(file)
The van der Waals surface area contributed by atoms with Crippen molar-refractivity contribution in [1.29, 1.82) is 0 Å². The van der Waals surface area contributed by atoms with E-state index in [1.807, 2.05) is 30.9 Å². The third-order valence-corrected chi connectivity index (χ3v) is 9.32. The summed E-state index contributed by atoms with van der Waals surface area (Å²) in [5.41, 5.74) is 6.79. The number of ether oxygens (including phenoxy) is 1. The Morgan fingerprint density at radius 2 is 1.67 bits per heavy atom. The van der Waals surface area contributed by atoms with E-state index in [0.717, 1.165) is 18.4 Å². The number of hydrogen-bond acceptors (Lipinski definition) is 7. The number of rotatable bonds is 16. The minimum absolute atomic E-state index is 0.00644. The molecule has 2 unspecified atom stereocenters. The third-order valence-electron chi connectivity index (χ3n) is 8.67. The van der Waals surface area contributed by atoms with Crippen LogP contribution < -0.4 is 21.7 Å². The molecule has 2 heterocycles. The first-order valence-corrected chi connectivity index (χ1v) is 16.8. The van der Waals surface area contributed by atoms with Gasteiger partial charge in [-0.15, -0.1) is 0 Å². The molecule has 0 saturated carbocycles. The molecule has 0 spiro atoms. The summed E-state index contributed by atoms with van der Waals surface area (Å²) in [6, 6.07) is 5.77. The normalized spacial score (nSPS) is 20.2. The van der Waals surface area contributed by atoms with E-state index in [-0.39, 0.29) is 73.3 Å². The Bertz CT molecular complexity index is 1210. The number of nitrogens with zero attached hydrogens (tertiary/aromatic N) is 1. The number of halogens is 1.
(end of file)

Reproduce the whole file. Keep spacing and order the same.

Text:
The van der Waals surface area contributed by atoms with Crippen molar-refractivity contribution in [1.29, 1.82) is 0 Å². The van der Waals surface area contributed by atoms with E-state index in [1.807, 2.05) is 30.9 Å². The third-order valence-corrected chi connectivity index (χ3v) is 9.32. The summed E-state index contributed by atoms with van der Waals surface area (Å²) in [5.41, 5.74) is 6.79. The number of ether oxygens (including phenoxy) is 1. The Morgan fingerprint density at radius 2 is 1.67 bits per heavy atom. The van der Waals surface area contributed by atoms with E-state index in [0.717, 1.165) is 18.4 Å². The number of hydrogen-bond acceptors (Lipinski definition) is 7. The number of rotatable bonds is 16. The minimum absolute atomic E-state index is 0.00644. The molecule has 2 unspecified atom stereocenters. The third-order valence-electron chi connectivity index (χ3n) is 8.67. The van der Waals surface area contributed by atoms with Crippen LogP contribution < -0.4 is 21.7 Å². The molecule has 2 heterocycles. The first-order valence-corrected chi connectivity index (χ1v) is 16.8. The van der Waals surface area contributed by atoms with Gasteiger partial charge in [-0.15, -0.1) is 0 Å². The molecule has 0 saturated carbocycles. The molecule has 0 spiro atoms. The summed E-state index contributed by atoms with van der Waals surface area (Å²) in [6, 6.07) is 5.77. The normalized spacial score (nSPS) is 20.2. The van der Waals surface area contributed by atoms with E-state index in [-0.39, 0.29) is 73.3 Å². The Bertz CT molecular complexity index is 1210. The number of nitrogens with zero attached hydrogens (tertiary/aromatic N) is 1. The number of halogens is 1.